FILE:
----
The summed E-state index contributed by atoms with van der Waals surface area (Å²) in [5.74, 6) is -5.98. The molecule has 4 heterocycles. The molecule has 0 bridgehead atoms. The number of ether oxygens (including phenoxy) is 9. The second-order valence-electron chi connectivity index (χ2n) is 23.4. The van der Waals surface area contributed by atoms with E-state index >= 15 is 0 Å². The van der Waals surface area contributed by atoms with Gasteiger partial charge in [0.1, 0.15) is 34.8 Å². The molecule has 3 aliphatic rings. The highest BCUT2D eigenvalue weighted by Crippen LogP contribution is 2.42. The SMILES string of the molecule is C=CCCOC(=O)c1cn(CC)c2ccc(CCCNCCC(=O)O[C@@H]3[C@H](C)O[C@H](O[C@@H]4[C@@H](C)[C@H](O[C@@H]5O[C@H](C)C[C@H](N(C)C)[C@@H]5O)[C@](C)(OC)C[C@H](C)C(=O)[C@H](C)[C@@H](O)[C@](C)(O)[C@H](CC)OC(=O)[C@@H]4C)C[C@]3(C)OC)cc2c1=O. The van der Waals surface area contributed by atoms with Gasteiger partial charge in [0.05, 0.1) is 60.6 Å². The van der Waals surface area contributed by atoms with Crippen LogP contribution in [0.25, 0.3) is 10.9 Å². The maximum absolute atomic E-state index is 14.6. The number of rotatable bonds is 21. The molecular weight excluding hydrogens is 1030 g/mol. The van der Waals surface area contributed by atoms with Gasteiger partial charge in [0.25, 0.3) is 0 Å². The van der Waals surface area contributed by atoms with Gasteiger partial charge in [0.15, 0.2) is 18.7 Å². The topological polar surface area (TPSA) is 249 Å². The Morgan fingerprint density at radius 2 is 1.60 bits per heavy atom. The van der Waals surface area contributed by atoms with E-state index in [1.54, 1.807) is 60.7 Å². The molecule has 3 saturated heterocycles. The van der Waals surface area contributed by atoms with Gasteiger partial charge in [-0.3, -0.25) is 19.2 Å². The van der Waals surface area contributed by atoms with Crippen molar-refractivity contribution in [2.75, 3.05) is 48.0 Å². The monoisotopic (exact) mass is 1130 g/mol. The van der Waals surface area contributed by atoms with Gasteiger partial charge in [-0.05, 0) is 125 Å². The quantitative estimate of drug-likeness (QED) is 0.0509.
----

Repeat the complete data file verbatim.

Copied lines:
The summed E-state index contributed by atoms with van der Waals surface area (Å²) in [5.74, 6) is -5.98. The molecule has 4 heterocycles. The molecule has 0 bridgehead atoms. The number of ether oxygens (including phenoxy) is 9. The second-order valence-electron chi connectivity index (χ2n) is 23.4. The van der Waals surface area contributed by atoms with E-state index >= 15 is 0 Å². The van der Waals surface area contributed by atoms with Gasteiger partial charge in [0.1, 0.15) is 34.8 Å². The molecule has 3 aliphatic rings. The highest BCUT2D eigenvalue weighted by Crippen LogP contribution is 2.42. The SMILES string of the molecule is C=CCCOC(=O)c1cn(CC)c2ccc(CCCNCCC(=O)O[C@@H]3[C@H](C)O[C@H](O[C@@H]4[C@@H](C)[C@H](O[C@@H]5O[C@H](C)C[C@H](N(C)C)[C@@H]5O)[C@](C)(OC)C[C@H](C)C(=O)[C@H](C)[C@@H](O)[C@](C)(O)[C@H](CC)OC(=O)[C@@H]4C)C[C@]3(C)OC)cc2c1=O. The van der Waals surface area contributed by atoms with Gasteiger partial charge in [0.05, 0.1) is 60.6 Å². The van der Waals surface area contributed by atoms with Crippen LogP contribution in [0.25, 0.3) is 10.9 Å². The maximum absolute atomic E-state index is 14.6. The number of rotatable bonds is 21. The molecular weight excluding hydrogens is 1030 g/mol. The van der Waals surface area contributed by atoms with Gasteiger partial charge in [0.25, 0.3) is 0 Å². The van der Waals surface area contributed by atoms with Gasteiger partial charge in [0.15, 0.2) is 18.7 Å². The topological polar surface area (TPSA) is 249 Å². The Morgan fingerprint density at radius 2 is 1.60 bits per heavy atom. The van der Waals surface area contributed by atoms with E-state index in [1.54, 1.807) is 60.7 Å². The molecule has 3 saturated heterocycles. The van der Waals surface area contributed by atoms with Gasteiger partial charge in [-0.3, -0.25) is 19.2 Å². The van der Waals surface area contributed by atoms with Crippen molar-refractivity contribution in [2.75, 3.05) is 48.0 Å². The monoisotopic (exact) mass is 1130 g/mol. The van der Waals surface area contributed by atoms with Gasteiger partial charge in [-0.05, 0) is 125 Å². The quantitative estimate of drug-likeness (QED) is 0.0509.